Conferences

CMRS Conference
“Boundaries in the Medieval and Wider World: Conference in Honor of Paul Freedman”
October 14-15, 2016
creation_image_freedman

Paul Freedman is a scholar who cannot be easily classified. He is a medieval historian, a social historian, a scholar of Spain and of Church history. Additionally, he is firmly established as a leading scholar in food studies. Both in and out of medieval studies, Freedman’s work always brings into consideration boundaries that are challenged or crossed: public and private; personal and institutional; spiritual and secular; elite and peasant; exotic and familiar.

In this conference (organized by Teofilo Ruiz, Thomas Barton, Susan McDonough, Sara McDougall, and Matthew Wranovix), contributors present and discuss the articles they have provided for the forthcoming Festschrift Boundaries in the Medieval and Wider World: Essays in Honour of Paul Freedman (Brepols 2016). These conference proceedings thus identify, assess, and elaborate on Professor Freedman’s remarkable achievements and celebrate his innovative approach to scholarship by examining the legal, political, social, spiritual, and sensory boundaries of medieval Europe and beyond

The complete schedule and further details are posted in the events section.


CMRS Conference
“The Future Is Now: Art and Technology in the Renaissance & Beyond”
October 14-15, 2016
nove18_renaissance_futurities

The Renaissance was a period defined by visions of the future. Renaissance humanists including Petrarch, Dante, Leonardo Bruni, and Giorgio Vasari expressed a concern for the future, fame, and posterity. At the same time, European explorers, merchants, soldiers, and missionaries traversed the globe fueled by visions of the future as well as imperial ambition. Renaissance discoveries, inventions, and developments generated a sense of excitement and wonder but also concern for the future among Europeans. At times, enthusiasm and optimism transformed into anxiety about these new worlds, finds, and fantastic devices. Taking as its inspiration the works of: Renaissance genius Leonardo da Vinci (1452-1519), prolific artist and inventor; the Spaniard Gonzalo Fernández de Oviedo (1478-1557), whose explorations in the Americas led to discoveries of new plants which forever changed art and medicine; Italian clockmaker and engineer Juanelo Turriano (c. 1500-1585) who altered scientific understanding of kinesiology and motion with his new clocks, winding springs, and lifelike automata; and Andreas Vesalius who along with French printmaker Charles Estienne produced landmark editions on human anatomy that revolutionized western medicine, this conference, organized by Charlene Villaseñor Black (UCLA) and Mari-Tere Álvarez (The Getty), examines the intersections between the new science, artistic rebirth, and European imperialism in the overlapping worlds of science and art, as they explored, theorized about, and invented this, “brave new world.”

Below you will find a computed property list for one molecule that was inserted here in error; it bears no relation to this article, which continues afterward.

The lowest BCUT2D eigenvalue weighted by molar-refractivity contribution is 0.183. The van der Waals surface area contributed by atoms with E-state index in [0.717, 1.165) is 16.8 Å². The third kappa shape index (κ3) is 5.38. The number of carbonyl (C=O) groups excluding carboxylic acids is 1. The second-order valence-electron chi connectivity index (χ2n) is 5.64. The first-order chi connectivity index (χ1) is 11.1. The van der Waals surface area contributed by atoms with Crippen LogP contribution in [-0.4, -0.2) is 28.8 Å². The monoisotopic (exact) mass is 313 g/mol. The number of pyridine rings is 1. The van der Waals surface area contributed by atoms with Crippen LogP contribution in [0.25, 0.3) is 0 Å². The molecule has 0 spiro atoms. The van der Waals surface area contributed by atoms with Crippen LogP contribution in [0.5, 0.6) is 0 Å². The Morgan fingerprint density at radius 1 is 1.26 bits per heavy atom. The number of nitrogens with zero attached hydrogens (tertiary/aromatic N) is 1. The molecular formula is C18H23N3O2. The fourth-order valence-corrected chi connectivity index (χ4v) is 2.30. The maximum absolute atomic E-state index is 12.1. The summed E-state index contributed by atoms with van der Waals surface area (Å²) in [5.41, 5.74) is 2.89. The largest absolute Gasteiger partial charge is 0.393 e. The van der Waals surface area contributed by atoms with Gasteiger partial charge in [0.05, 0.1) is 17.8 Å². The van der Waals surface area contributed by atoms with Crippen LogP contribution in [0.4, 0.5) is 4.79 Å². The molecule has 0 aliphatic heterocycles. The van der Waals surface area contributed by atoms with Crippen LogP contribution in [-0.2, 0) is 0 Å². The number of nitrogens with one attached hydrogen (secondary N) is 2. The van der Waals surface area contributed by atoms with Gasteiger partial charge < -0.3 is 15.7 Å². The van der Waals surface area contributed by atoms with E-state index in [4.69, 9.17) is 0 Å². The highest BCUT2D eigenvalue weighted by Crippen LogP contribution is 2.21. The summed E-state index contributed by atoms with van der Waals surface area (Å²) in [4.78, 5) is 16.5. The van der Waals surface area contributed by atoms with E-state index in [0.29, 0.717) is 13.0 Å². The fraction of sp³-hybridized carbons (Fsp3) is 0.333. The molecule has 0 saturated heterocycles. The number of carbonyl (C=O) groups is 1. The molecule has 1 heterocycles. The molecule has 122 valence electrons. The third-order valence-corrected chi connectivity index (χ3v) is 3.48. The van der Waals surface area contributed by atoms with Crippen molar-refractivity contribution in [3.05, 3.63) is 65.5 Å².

The complete schedule and further details are posted in the events section.


CMRS Conference
“‘My love is as a fever…’: Love Treatises in the Renaissance”
January 20-20, 2017

jan20_love_treatisesTreatises discussing the origin, nature, and effects of love are prevalent throughout the European Renaissance. The Neo-Platonic tradition of love treatises has been studied for its philosophical and literary implications and for its influence on sixteenth-century culture; these studies have illuminated how the “ladder of love” model permeates poetry, prose narratives, and religious and moral treatises. Less attention has been paid to medical treatises dealing with the somatogenesis of love and its effects, or chapters in books of natural philosophy discussing the workings of erotic passion. While Neo-Platonic treatises focus on how one should love and the moral and spiritual value of love, medical treatises offer insight into the early modern conception of what love is and how the body reacts to it. A coherent discussion of love in the Renaissance must concern itself with both types of treatise because the phenomenon as a whole can only be understood if both aspects are studied together. How was the experience of love conceived of as a bodily phenomenon? How does that inflect our understanding of love as a moral value, a religious experience, or an object of aesthetic representation?

In addition to exploring how love was valued in Renaissance culture, this conference examines how love was constructed and conceived of in physical, medical terms, approaching the two types of love treatises as creating one complex, coherent genre.

Organized by Massimo Ciavolella and Allison Collins.

The complete schedule and further details are posted in the events section.


CMRS Symposium
Umberto Eco, the Middle Ages, and The Name of the Rose
January 27, 2017

Umberto Eco (January 5, 1932 – February 19, 2016) is still best known today for his novel Il nome della rosa (The Name of the Rose). The novel was published in 1980 and became an international sensation, selling over 10 million copies worldwide. In reality, Eco was a Professor at the University of Bologna and a scholar of Thomas Aquinas and medieval aesthetics, who also wrote fiction. His concern for medieval philosophy, however, was not strictly academic but was (as it has been written) “a sort of nostalgia for a time now much maligned and misunderstood, a forgotten kingdom of intellect and imagination.” In an essay entitled “Ten Ways to Dream the Middle Ages” Eco wrote that we don’t dream the Middle Ages because it represents the past, but because it is the crucible of Europe and of modern civilization, it was the time when most of the things we are still grappling with today were invented, from the banking system to class struggle and pauperism to our western concept of love. In many ways The Name of the Rose is Eco’s “dream” of the Middle Ages, a metaphysical thriller combining medieval studies, biblical analysis, and literary theory. This symposium, organized by Professor Massimo